Specialty packaging films report

Specialty packaging films…
The flexible packaging market in Europe is valued at around 20 billion Euros by Andrew Reynolds, the Research Director at Applied Market Information.

There is room for growth to replace rigid packaging and reduce weight, as per the new YES pack from Kraft, which is replacing a bottle. There is increasing globalisation in this market as both food and packaging companies expand their geographical footprint. The focus for packaging is both on consumer appeal and product differentiation, and on improving sustainability in the supply chain.

Specialty films are being developed to provide appropriate barrier and protective properties and the latest innovations were highlighted at the annual AMI international conference on Multilayer Packaging Films 2011, held in Cologne in October.

The leading brand owner, Procter & Gamble, is constantly looking for superior innovation combining the needs of the consumer with leading technology from the supply chain. The company had US$80 billion of sales in 2010 and spends more than $700 million on packaging films. There are more than 500 packaging researchers, aiming to improve sustainability and fast track new products. P&G is famous for its FMOT – First Moment of Truth- thinking, which is the point when a consumer sees a product and makes a decision to purchase.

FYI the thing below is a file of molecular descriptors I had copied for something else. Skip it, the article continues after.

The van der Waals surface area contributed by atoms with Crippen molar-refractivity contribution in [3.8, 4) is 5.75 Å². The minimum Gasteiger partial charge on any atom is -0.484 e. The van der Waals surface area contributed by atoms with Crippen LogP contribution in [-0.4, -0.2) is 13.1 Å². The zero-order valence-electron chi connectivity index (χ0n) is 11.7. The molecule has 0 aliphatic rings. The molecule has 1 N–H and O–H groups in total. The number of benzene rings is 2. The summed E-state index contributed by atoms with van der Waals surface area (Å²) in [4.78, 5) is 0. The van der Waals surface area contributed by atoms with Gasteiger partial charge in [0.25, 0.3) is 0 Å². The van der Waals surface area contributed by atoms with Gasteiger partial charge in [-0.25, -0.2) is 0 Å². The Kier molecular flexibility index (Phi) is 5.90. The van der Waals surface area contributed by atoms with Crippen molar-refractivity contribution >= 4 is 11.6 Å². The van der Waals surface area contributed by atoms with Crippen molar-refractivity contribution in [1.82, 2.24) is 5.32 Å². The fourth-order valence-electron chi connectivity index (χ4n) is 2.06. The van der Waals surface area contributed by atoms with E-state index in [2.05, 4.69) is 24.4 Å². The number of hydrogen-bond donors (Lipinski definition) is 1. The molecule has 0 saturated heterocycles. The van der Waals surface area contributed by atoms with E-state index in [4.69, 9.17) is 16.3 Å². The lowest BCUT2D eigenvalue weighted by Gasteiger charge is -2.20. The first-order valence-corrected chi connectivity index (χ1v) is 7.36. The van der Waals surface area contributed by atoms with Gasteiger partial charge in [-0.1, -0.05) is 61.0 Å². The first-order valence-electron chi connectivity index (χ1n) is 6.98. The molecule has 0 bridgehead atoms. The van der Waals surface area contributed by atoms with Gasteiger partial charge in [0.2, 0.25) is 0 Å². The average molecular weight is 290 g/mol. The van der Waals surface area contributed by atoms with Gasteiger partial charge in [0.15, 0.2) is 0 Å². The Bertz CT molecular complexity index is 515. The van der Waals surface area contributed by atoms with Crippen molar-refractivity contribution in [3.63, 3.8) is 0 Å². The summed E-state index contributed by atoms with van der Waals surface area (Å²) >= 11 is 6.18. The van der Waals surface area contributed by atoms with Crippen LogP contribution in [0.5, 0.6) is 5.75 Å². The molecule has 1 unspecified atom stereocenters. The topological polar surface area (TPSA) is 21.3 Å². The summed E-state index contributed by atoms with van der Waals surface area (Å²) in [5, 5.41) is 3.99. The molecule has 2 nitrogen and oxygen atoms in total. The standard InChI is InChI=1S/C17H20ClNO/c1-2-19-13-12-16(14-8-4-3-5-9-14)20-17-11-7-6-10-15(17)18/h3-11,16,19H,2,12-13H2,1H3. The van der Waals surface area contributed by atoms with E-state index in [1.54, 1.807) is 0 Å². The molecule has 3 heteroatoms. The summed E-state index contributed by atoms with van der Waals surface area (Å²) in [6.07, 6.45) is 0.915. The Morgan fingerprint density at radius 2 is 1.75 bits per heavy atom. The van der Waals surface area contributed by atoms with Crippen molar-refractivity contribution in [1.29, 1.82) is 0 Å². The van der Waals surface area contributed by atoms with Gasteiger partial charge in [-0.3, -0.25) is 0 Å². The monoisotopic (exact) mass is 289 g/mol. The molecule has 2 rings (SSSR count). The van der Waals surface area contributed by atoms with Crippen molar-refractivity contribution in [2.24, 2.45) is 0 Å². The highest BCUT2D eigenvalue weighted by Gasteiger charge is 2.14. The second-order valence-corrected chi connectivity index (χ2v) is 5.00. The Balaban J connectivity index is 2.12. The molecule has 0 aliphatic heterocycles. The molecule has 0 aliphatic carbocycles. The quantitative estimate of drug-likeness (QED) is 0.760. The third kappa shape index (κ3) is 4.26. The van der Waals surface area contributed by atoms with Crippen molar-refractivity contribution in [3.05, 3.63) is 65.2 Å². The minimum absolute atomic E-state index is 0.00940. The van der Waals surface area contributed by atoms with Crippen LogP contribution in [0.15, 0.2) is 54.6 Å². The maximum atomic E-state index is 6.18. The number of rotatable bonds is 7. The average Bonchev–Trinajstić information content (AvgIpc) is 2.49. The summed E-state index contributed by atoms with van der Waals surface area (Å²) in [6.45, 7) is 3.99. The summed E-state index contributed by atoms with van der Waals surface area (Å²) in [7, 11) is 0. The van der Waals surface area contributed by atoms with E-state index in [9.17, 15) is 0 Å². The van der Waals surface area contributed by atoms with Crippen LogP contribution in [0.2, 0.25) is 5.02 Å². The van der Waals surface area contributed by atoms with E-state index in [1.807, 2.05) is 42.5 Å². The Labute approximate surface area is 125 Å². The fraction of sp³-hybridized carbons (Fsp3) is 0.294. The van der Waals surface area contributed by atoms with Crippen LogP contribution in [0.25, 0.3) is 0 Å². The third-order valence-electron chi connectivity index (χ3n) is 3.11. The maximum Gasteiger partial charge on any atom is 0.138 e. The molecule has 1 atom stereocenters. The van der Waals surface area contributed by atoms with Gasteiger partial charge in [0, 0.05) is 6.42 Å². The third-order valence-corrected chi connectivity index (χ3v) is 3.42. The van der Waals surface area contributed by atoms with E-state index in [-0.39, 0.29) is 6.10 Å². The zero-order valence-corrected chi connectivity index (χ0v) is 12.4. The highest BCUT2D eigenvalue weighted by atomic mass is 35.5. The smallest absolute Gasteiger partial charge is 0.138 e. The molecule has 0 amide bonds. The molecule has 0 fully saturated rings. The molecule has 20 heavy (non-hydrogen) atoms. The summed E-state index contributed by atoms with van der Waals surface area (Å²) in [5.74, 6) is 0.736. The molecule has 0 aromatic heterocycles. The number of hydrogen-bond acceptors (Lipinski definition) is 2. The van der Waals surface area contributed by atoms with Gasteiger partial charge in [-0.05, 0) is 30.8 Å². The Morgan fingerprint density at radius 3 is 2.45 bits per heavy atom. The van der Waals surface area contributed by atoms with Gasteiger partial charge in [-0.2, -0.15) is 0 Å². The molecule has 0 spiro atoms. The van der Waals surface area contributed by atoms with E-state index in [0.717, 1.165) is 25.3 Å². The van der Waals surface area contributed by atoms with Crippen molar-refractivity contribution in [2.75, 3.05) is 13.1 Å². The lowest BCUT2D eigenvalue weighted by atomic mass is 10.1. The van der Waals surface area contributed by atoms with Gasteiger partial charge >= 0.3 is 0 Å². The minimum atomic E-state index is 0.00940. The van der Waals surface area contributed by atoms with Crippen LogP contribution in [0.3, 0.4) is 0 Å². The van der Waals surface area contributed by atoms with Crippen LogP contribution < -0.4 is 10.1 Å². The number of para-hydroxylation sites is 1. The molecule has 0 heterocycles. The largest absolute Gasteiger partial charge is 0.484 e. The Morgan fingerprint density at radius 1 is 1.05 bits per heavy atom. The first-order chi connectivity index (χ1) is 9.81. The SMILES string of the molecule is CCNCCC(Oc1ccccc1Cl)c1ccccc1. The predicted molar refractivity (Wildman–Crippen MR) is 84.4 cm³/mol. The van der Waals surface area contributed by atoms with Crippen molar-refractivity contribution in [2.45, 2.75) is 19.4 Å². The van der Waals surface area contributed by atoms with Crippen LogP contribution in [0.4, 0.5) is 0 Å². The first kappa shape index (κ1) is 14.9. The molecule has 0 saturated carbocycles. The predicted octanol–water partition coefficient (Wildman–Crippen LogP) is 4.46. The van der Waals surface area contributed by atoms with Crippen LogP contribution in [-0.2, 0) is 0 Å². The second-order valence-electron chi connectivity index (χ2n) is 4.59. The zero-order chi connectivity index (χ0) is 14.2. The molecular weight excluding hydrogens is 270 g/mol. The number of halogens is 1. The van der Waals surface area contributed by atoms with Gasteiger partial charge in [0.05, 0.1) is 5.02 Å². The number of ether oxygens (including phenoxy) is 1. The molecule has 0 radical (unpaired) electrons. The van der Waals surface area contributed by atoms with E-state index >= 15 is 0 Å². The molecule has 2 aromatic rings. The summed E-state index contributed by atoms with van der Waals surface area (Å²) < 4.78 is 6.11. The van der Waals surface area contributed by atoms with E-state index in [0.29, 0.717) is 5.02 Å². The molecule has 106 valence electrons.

Specialty packaging films report

The development process can be reverse engineered from that starting place and needs to consider factors such as decorative effects, pack differentiation, affordable functionality and a good consumer experience in use. The 5 sustainability mantras are: reduce, reuse, recycle, remove and replace. Procter & Gamble is looking to build relationships with packaging suppliers who have a global reach and can speed up cost-effective packaging development.

The film producer RKW processes around 350,000 tonnes of PE and PP per year at 21 sites and co-extrudes up to 7-layer films. The company is conscious of the carbon footprint of its products and materials and is looking at improving sustainability. For example, a highly mineral-filled polyolefin wrapper can replace an aluminium laminate and reduce the carbon footprint by 35-60%. The company has many new products including laminate PP films for retortable pouches that are heat stable to 125C for 45 minutes.

Dow is producing sealing layer materials to improve film seal integrity, thus reducing food waste. In a 2009 study conducted by WRAP and the University of Lincoln it was found that around 8% of packages failed in the supply chain.

Three factors should be considered in VFFS performance: heat seal, hot tack and caulkability. The hot tack performance is the ability of the material to resist the spring back force, and the caulking property is the ability to flow into gussets and wrinkles. Thus a polyolefin plastomer (POP) that fills the gaps enables hermetic sealing and Dow has an octene-based range of these materials. Also in the adhesives and sealants category, Henkel is looking at food safe adhesive interlayers for multilayer packaging films.